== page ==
In the last few weeks, vessels have been disappearing off AIS systems around the Chinese coast. Apparently, the reason is the commencement of two new data protection laws. They are the Data Security Law and the Personal Information Protection Law, both brought in on the 1 November 2021. Chinese Companies are cautious about not complying with the rules. Recently it was widely reported how many of them have received fines for disobeying state rules. Understandably, many do not want to fall foul of the law.
Consequently, many AIS networking companies in China have switched off their receivers due to being worried about not complying with the rules. Sadly, theres no mention about AIS systems or shipping information. But what it does mention is about protecting data for national security and companies will be fined who don’t comply. More clarity is needed.
So what problems is this going to cause?
Well, initially, there will be difficulties for commodity traders and ship owners. Traders use AIS systems for a competitive advantage. They try understanding the positioning of cargoes to gain an arbitrage opportunity or indeed secure a respectable margin. Ship Operators are keen to understand about congestion. Anticipating likely delays and making sure their ships arrive within the schedule windows is important to them.
The Transmitter Receiver Systems
The Chinese coastal areas is one of the busiest shipping lanes in the world, so the outage will cause a problem. There are two different signal detection systems available: the land based system and the satellite system. Three companies operate satellite systems and sell their data to AIS software companies. The end user then choses between land based receivers or the expensive satellite option. AIS software companies usually build up their own land based network of their own receivers or third part contracts with signal receivers. In this situation the third party Chinese operators have decided no longer to supply their signal.
Those use who are using land based receivers, which is the majority of the market, will be compromised by this situation. They are likely to upgrade their coverage. According to the Financial Times, there’s normally 15 million signals received a day from vessels around the Chinese coast. This has fallen down to 1 million signals a day.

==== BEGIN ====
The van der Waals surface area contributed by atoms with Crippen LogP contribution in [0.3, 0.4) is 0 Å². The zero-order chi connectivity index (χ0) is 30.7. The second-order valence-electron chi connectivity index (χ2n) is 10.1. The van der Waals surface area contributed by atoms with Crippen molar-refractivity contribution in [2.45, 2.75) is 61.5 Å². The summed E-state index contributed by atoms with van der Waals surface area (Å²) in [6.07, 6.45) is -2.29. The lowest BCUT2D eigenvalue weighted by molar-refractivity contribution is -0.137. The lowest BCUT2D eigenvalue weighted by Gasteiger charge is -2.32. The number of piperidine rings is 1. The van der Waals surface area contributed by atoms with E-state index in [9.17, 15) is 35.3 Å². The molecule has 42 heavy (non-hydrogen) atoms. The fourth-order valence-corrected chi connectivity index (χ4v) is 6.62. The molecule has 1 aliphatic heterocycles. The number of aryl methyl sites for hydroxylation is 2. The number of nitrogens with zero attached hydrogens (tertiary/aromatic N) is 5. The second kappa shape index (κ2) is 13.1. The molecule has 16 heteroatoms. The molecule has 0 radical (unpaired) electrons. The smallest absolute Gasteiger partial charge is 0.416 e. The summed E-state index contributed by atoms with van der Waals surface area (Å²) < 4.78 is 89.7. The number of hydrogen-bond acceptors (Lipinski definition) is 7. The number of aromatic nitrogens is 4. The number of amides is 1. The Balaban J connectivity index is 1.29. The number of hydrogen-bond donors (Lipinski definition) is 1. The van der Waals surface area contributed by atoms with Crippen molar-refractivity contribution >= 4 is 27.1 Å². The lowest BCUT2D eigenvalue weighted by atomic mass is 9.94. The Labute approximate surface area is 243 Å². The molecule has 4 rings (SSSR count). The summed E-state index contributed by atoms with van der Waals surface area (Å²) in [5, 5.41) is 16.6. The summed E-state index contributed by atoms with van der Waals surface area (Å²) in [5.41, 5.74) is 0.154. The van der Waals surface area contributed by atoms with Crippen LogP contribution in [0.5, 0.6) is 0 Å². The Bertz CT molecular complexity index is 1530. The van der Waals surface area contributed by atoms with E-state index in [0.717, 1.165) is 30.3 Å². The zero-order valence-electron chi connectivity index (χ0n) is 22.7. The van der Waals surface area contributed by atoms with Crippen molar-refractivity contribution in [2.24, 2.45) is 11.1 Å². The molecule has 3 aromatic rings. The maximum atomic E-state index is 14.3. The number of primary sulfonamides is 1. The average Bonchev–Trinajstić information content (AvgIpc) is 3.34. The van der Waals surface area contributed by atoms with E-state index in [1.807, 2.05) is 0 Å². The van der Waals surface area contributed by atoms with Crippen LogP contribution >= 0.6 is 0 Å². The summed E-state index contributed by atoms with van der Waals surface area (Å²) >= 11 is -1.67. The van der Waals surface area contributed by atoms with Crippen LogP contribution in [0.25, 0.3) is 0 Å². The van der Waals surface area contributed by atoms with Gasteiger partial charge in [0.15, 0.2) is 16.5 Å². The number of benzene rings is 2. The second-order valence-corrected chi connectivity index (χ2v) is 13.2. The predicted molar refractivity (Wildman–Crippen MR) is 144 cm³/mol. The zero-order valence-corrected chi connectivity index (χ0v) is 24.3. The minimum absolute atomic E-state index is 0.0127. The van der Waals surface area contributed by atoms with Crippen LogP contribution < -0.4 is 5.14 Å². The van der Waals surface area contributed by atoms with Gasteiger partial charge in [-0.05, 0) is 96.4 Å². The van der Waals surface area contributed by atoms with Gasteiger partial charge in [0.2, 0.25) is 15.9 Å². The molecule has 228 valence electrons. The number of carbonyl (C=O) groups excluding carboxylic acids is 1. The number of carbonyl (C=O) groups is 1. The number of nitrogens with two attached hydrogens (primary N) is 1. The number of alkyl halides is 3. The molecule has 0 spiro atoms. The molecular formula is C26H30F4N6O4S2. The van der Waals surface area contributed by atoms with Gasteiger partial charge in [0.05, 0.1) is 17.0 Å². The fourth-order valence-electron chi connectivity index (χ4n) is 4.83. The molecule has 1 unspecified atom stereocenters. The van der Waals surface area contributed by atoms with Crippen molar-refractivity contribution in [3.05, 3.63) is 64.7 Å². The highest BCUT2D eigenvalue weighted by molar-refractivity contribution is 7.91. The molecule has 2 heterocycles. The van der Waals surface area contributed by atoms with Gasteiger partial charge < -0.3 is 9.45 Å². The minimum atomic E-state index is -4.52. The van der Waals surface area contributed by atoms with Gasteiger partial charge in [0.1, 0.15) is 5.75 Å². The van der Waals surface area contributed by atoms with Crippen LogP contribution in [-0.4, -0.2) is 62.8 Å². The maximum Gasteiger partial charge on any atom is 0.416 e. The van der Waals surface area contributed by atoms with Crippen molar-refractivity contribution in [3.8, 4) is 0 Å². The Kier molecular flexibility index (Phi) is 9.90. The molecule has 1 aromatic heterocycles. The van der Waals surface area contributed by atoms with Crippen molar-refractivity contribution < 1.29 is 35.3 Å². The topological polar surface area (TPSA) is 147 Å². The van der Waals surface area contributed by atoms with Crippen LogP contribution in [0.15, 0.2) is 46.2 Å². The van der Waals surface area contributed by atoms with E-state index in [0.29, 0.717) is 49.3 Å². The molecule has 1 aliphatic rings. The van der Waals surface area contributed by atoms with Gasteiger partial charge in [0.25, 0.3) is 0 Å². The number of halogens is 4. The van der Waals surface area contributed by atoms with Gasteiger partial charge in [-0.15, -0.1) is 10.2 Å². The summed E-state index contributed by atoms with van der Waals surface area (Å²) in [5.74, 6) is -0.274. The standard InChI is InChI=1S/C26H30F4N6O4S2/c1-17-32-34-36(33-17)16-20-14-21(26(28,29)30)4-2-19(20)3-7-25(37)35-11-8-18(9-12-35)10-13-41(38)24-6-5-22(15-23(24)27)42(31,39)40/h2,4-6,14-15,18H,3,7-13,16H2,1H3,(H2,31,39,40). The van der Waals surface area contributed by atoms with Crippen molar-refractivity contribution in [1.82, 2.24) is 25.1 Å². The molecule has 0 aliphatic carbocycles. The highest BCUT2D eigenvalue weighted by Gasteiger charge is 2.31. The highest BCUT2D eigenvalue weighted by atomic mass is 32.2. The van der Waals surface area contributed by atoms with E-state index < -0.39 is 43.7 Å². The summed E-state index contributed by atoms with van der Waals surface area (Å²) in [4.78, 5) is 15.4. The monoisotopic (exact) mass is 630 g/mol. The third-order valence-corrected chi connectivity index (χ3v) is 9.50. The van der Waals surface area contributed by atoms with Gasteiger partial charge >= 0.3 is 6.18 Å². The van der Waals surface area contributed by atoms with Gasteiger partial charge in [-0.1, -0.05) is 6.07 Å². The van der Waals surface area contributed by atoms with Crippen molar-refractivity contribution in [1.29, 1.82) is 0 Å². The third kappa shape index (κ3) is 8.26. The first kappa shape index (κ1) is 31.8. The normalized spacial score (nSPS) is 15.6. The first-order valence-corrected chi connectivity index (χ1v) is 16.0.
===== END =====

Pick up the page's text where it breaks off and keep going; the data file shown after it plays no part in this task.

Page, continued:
Has anything like this happened before?
Well, the answer is yes, but not with AIS systems. In June 2018, we wrote an article about the Chinese customs data which had been banned from release from the Chinese authorities. Incidentally, they never officially banned it. They said that they were having technical difficulties, which lasted for twelve months. The event mysteriously coincided at the same time that Donald Trump was having a trade war with President Xi .
With the current dilemma, we don’t know how long data will be affected or whether the government will try and get this information back into the public domain. A secondary knock on problem might be for those who are operating vessels might not want to fall foul of the Chinese Privacy laws and switch off their transmitters too. It seems this is acceptable by the IMO when local law dictates.
Is there an Alternative to AIS?
The good news is you can get Chinese cargo volume data in a consolidated trade system like Tradeviews. You can see the recorded movement of all the dry and tanker volumes three weeks after the end of the month. This will give you an understanding on the strength of the market and make a necessary projections about future demand. Please do request a demonstration if you like us to show you the Tradeviews Trade Analytics Platform.
Using customs data will not solve all the problems, but it’ll give you key strategic pieces of information.
The commodity trader and the shipping operator may still stuggle to make accurate predictions about events. There will probably be more people upgrading to AIS satellite versions to get more up to date information. For the good of the industry, we hope the Chinese provide more clarity about their laws. The AIS data needs to be back in the public domain.